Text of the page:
Who’s doing it and why?

People of all ages abuse inhalants but unfortunately, the statistics on inhalants report that they are most often abused by some teens in middle school. In a study of 8th, 10th and 12th graders, 8th graders had the highest rates of use, and if using, in 8th grade, these people tended to use them later in life too. This may be because inhalants can be found in some common household items and therefore more easily obtained than prescription or illegal drugs. But, they are just as dangerous (did you read the previous sub-post??).

(Source: https://www.drugabuse.gov/publications/research-reports/inhalants/what-scope-inhalant-abuse)

Why use inhalants? People get high for a variety of reasons: to feel cool, fit in, look the part, escape…. but all of those reasons stem from one underlying common cause: Not having a strong sense of self. 

To illustrate this point, imagine a robot named Pedro. Pedro looks as human as can be. But Pedro has been programmed with a special computer chip that makes him super confident and self-assured. He feels good about who he is. Now, Pedro isn’t some super star athlete—he doesn’t have that computer chip yet. Pedro isn’t the smartest kid in school—no chip for that yet, either. Pedro isn’t even that great looking—his designer didn’t want him to be better looking than he was. So, Pedro is totally normal in many ways. But the person who designed Pedro did supply him with a computer chip for:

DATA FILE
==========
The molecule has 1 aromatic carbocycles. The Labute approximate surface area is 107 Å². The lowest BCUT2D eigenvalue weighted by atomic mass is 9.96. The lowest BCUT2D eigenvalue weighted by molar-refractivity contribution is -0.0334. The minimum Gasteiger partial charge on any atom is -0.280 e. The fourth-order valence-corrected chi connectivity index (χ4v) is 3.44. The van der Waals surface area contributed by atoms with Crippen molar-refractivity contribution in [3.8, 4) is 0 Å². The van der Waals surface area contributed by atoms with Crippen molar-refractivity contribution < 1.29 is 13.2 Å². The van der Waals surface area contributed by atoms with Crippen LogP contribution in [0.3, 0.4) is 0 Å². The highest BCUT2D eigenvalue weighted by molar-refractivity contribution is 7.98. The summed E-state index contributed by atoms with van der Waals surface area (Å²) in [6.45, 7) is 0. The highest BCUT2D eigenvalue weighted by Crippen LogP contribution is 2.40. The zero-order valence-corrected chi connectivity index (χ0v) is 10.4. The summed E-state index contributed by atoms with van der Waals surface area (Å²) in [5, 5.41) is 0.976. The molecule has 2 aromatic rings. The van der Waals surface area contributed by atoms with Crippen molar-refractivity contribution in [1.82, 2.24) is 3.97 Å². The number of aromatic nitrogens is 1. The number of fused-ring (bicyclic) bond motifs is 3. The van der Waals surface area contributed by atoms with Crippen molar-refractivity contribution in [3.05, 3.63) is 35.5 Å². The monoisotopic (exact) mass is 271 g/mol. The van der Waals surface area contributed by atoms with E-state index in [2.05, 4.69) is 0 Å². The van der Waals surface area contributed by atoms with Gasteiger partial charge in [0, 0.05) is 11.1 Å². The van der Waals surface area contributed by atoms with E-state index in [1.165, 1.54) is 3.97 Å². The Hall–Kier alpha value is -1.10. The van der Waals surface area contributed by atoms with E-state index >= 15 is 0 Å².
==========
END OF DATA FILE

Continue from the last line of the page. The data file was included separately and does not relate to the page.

• compassion for others
  • respect for himself
  • confidence in himself and his choices

With those qualities, imagine Pedro at the party Saturday night as someone tells him to sniff glue or do a “whippet…”

Pedro has no problem saying, “No thanks.” Why? Because he feels good about himself so he won’t need to get high to feel better about himself or to fit in. His computer chip gives him confidence to just be Pedro the robot.

Right. But just to hammer the point, the robot designer made another robot, Patty. Patty does not have the same computer chip for compassion, self-respect and confidence. So, when Patty, at the same party, is offered to inhale, what do you think she does? Since feeling like she fits in would give her confidence and she’s a robot with no self-confidence, she makes the choice to fit in by inhaling. 

Of course, there are other reasons why people inhale. And other robots that represent those reasons. You can probably imagine those robots. In fact, they don’t have to be robots. You might have friends who are simply looking to have fun or feel “high” for a bit. The point with the whole robot analogy is to think about what “computer chip” a person might be missing, or really, why anyone might try inhalants in the first place. 

Everyone is born with the “computer chip” of confidence and of being good enough but sadly, life sometimes inserts other chips that override the original one. Adolescence is a time when all those other computer chips tend to start interfering with the one that helps you to make solid decisions. To make sure you are not malfunctioning on a wrongly inserted computer chip, keep at your work of developing a strong sense of self. Then read on to recognize the symptoms of someone else who might be malfunctioning on inhalants….

DID YOU KNOW? Teens who inhale are more likely to have a mental health problem as well. In fact, 45% of teens admitted for inhalant use also had a psychiatric disorder.

(Source: Samhsa.gov)

Post Question:

What qualities do you think make a person able to say no to drugs?

Answer the post question here

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